I also liked how the author referenced recent archeological discoveries and referred to his academic knowledge and experience to connect the dots and fill in the gaps when necessary.
I highly recommend this book to anyone that is interested in ancient world history in general and in the Persian empire in particular.

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John Lee’s amazing adventure into the past

I have learned so much about the Persian Empire through this course. I have come to appreciate how historians must be careful to examine all the evidence available before making assumptions about history. It is all too easy to take one or two sources as fact when as John Lee shows us, we can find evidence in some of the most unlikely places.
My favorite take away from this course was the thinking of Cyrus the Great who said that to be a good citizen of the empire you must, Ride well, Shoot straight, Speak the truth. Fabulous course!

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King of Kings

I generally do not like history by Americans, but this was an excellent story of the worlds first superpower. The author explores with great sensitivity the strengths and weakesses of the Achaemenid Empire. The attached pdf was disapointting. I really enjoyed the book and learned a lot.

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Great Listen

I found these lectures very interesting and informative in presenting a view of Persian history that is more balanced. Each of the lectures were well organized and covered good topics.

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Excellent

This series added to and corrected our understanding of the "non-western" era of world history

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Great Book

Thank you Mr. Lee for the great book which reveals the truth about one of the most important parts of human history. Unfortunately, this part of human civilization have always been marred by the wrong descriptions, and your research has been a wonderful way to show the rich culture of Persian Empire to the rest of the world.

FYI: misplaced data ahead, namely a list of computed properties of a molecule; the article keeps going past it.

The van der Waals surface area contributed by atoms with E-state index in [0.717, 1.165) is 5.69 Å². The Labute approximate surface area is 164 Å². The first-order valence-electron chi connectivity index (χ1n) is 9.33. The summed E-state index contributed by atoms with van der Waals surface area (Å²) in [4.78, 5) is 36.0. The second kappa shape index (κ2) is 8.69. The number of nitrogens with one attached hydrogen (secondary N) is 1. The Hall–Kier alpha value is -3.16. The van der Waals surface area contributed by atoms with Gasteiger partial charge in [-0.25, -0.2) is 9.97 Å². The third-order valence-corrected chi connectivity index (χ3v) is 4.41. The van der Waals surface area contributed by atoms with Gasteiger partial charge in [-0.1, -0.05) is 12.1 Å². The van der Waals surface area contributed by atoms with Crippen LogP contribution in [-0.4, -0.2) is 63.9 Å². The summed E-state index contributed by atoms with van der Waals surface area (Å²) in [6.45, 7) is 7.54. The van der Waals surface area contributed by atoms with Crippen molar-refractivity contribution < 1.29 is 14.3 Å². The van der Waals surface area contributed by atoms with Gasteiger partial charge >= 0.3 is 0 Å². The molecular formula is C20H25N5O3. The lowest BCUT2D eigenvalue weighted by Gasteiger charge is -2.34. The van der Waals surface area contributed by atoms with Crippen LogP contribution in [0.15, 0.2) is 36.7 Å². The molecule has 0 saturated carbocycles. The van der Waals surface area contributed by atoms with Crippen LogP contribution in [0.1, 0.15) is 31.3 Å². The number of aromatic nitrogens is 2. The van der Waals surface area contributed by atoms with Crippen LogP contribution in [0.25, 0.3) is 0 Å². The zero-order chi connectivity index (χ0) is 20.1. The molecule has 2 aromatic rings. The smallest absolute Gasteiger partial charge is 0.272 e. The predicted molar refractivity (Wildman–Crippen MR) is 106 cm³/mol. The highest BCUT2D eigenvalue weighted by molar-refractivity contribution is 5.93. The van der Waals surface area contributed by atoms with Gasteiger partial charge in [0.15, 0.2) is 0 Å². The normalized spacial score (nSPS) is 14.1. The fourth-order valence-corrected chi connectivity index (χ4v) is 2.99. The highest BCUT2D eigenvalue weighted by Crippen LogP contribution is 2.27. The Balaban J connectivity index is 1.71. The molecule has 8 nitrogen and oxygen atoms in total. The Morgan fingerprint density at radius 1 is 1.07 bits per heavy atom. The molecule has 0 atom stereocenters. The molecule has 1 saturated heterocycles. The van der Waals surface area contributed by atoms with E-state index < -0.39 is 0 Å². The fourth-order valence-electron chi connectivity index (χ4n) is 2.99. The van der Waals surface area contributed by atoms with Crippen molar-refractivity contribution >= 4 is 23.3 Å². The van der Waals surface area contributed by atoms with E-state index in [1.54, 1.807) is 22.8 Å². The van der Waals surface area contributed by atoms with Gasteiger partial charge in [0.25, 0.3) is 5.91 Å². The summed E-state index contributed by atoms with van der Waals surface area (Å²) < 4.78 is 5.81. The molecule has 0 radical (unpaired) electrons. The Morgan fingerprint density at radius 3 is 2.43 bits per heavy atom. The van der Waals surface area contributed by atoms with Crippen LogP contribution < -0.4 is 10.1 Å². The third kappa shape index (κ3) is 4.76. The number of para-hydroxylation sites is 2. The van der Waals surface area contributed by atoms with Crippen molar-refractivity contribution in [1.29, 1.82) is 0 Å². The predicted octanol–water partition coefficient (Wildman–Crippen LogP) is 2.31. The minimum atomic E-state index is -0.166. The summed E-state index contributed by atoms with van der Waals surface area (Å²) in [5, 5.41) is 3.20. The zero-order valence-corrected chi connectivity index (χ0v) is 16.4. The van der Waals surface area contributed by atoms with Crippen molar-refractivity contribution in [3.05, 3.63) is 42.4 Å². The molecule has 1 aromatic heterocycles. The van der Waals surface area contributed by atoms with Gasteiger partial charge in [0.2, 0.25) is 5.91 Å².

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  • Knute
  • 2015-09-08

Fantastic thematic historical exploration

As a student of history, I found this exploration to be filled with both crucial details that made me re-think ancient times and anecdotal cultural cues that wove a fascinating tale in my mind. Great balance of archaeological historical evidence, secondary sources and myth debunking!

14 people found this helpful

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  • John Wayne
  • 2014-05-19

Ancient History Does Not Get Much Better Than This

Would you consider the audio edition of The Persian Empire to be better than the print version?

Not sure. I do not have the print version of any of the Great Courses. This category of Audible products is unique.

Have you listened to any of Professor John W. Lee’s other performances before? How does this one compare?

Not yet but if he has any others available I definitely will consider purchasing them.

Any additional comments?

John Lee really made the history of the Persian Empire come alive for me. This is a difficult subject to teach because so much of the evidence was destroyed by Alexander the Great--and then buried under so many later layers of history. However, John Lee did a fantastic job of putting all of the evidence in context (in a manner that did not require one to have a PHD in Archaeology to understand) which allowed listeners to form more complex conclusions about the ancient Persians than the remaining biased sources state.

14 people found this helpful

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  • Curtis
  • 2018-07-11

Good... not great